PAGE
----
Several studies have detected SARS-CoV-2 in the stool of infected people as in urban wastewater. The quantification of SARS-CoV-2 in wastewater appears today as a powerful tool that can help in wastewater-based epidemiology (WBE). The goal is to improve the prediction of new waves of COVID-19 outbreaks and provide an early warning of the evolution of the infection. In this research, we highlighted some practical and scientific aspects that emerged during an extensive ongoing monitoring campaign carried out on a large number of wastewater treatment plants located in the province of Trento (North Italy) and aimed at the detection of SARS-CoV-2 in raw municipal wastewater. The open issues underline are related to the collection and storage (sampling protocol, storage and heat treatment), to the molecular analysis (enrichment phase), and to the mathematical calculation of SARS-CoV-2 load in wastewater, suitable for WBE (standard curve to obtain the concentration of genomic units and flow rate measurements). This study provides some insights that can help in the implementation of surveillance plans in other regions.

  • Quantification of SARS-CoV-2.

  • Heat treatment.

  • Storage protocols.

  • Wastewater-based epidemiology.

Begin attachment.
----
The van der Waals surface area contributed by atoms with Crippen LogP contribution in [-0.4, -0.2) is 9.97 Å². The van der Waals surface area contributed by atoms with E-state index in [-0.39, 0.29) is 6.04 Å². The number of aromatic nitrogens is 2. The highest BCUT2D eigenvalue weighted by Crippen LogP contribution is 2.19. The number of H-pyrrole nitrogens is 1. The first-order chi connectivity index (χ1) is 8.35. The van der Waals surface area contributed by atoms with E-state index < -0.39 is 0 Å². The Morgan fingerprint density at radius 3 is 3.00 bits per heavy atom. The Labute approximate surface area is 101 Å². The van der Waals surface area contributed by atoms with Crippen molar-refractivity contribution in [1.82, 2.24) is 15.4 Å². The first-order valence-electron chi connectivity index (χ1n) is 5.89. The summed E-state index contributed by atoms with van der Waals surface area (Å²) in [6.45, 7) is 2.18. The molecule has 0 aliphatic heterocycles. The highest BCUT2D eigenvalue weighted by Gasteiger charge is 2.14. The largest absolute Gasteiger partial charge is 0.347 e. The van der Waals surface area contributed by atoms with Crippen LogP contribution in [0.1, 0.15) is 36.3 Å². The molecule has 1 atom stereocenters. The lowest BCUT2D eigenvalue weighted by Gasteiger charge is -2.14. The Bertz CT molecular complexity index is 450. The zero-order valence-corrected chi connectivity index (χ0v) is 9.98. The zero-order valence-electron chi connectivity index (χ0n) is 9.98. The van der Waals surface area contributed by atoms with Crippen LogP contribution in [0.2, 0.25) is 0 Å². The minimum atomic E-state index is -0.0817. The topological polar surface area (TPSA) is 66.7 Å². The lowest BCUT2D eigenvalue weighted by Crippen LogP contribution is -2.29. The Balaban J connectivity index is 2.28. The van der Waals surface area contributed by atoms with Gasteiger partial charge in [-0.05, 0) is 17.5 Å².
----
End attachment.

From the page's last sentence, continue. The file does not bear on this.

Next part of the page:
Since November 2019, the world population has been affected by a pandemic caused by a new virus, the SARS-CoV-2 (Severe Acute Respiratory Syndrome Coronavirus 2) (Coronaviridae Study Group of the International Committee on Taxonomy of Viruses 2020). This virus is a member of the subfamily Coronavirinae, genus Betacoronavirus, subgenus Sarbecovirus (Coronaviridae Study Group of the International Committee on Taxonomy of Viruses 2020) to which also belong the viruses SARS and MERS, which have caused major outbreaks in recent decades. The disease caused by this virus, called COVID-19, mainly affects the respiratory system causing fever, cough, rhinorrhea, dyspnoea, or severe pneumonia (Chen et al. 2020; Guan et al. 2020). An important interaction is with the gastrointestinal system, which may lead to diarrhoea, vomiting, or abdominal pain (Guan et al. 2020; Pan et al. 2020) that may be early symptoms of the disease (Huang et al. 2020; Lai et al. 2020). SARS-CoV-2 can be detected in the stool of positive patients (Wang et al. 2020), even if asymptomatic (Park et al. 2020), with titres in the range of 103–107 genomic unit/g faeces (GU/g) depending on the day of sampling (Wölfel et al. 2020). The presence of SARS-CoV-2 in faeces leads to finding it in the urban sewers and wastewater treatment plants (WWTPs). When faeces reach the sewerage, the viral titre undergoes a dilution of about 103 times due to the discharge of drinking water, rainwater, or infiltrations, and the concentration of SARS-CoV-2 drops to 1–103 GU/mL (Foladori et al. 2020). The quantification of SARS-CoV-2 in wastewater could give additional information about the spread of the COVID-19 outbreak (Daughton 2020).